Product Details

ISBN-13:
9780345530141
Publisher:
Random House Publishing Group
Publication date:
12/05/2011
Sold by:
Random House
Format:
NOOK Book
Pages:
60
Sales rank:
324,978
File size:
2 MB

Related Subjects

Meet the Author

Matthew Pearl is the New York Times bestselling author of The Technologists, The Dante Club, The Poe Shadow, and The Last Dickens, and the editor of the Modern Library editions of Dante’s Inferno (translated by Henry Wadsworth Longfellow) and Edgar Allan Poe’s The Murders in the Rue Morgue: The Dupin Tales. Pearl is a graduate of Harvard University and Yale Law School and has taught literature at Harvard and at Emerson College. He lives in Cambridge, Massachusetts.

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The Professor's Assassin (Short Story) 3.8 out of 5 based on 0 ratings. 25 reviews.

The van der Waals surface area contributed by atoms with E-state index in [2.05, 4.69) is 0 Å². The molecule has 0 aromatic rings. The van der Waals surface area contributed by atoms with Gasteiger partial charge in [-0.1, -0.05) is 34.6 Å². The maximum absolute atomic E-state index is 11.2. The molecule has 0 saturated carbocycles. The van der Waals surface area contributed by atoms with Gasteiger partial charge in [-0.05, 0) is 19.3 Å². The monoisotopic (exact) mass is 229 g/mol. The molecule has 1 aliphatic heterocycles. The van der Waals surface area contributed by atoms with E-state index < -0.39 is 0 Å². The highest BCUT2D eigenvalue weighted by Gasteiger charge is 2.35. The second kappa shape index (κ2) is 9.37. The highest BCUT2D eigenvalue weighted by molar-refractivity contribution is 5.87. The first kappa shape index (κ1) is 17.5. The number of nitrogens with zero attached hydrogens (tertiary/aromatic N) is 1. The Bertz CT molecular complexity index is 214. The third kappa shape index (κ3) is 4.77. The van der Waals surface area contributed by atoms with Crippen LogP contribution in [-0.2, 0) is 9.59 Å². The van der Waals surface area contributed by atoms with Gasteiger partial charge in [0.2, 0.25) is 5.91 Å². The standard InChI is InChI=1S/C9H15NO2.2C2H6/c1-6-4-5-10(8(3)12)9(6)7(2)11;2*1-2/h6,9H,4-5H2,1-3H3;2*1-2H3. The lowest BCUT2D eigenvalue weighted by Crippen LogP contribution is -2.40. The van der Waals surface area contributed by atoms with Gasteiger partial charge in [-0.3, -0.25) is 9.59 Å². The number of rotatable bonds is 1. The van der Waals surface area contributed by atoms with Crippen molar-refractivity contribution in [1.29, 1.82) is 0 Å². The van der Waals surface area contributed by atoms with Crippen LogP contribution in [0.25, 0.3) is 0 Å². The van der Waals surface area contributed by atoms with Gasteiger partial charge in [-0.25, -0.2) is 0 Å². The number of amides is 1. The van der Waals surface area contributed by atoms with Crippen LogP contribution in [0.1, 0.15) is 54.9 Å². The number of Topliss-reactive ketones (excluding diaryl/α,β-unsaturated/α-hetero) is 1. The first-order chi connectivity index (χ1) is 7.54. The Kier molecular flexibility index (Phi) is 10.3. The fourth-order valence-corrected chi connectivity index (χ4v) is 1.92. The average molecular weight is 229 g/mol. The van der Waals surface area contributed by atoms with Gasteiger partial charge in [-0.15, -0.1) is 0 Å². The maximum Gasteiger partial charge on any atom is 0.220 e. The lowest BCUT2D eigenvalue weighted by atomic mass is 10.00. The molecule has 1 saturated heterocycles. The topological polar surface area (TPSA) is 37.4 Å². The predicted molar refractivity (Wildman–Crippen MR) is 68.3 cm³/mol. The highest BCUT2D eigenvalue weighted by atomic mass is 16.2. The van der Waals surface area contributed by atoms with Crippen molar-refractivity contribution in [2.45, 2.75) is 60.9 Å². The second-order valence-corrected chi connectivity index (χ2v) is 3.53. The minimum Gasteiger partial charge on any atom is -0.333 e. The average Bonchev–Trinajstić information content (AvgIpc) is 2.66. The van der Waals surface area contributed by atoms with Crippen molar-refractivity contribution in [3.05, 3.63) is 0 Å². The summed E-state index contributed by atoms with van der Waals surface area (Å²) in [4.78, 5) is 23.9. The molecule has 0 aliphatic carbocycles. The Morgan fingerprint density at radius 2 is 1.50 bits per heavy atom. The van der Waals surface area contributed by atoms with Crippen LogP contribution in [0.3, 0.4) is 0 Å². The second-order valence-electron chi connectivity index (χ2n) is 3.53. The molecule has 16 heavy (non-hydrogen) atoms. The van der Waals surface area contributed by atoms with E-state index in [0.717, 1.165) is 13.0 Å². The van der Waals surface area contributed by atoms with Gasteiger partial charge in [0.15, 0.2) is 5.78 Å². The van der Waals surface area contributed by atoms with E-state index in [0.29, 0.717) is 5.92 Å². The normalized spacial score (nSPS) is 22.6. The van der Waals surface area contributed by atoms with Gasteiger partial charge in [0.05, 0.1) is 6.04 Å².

davidputty More than 1 year ago
This is another good read from the master storyteller and historian, Matthew Pearl. Once again (as he did in The Dante Club, The Last Dickens, and The Poe Shadow) Pearl weaves a good mystery into the historical facts of the time period. My only regret with the Professor's Assassin is that it is too short--but, hey, it's a short story. You will never go wrong with a book by Matthew Pearl. I am eagerly awaiting his next novel.
Anonymous More than 1 year ago
This was an interesting story to me, especially since I live in Virginia. The historical background was intriguing. My appetite was whetted for Mr. Pearl's new book, The Technologists.
LPullin More than 1 year ago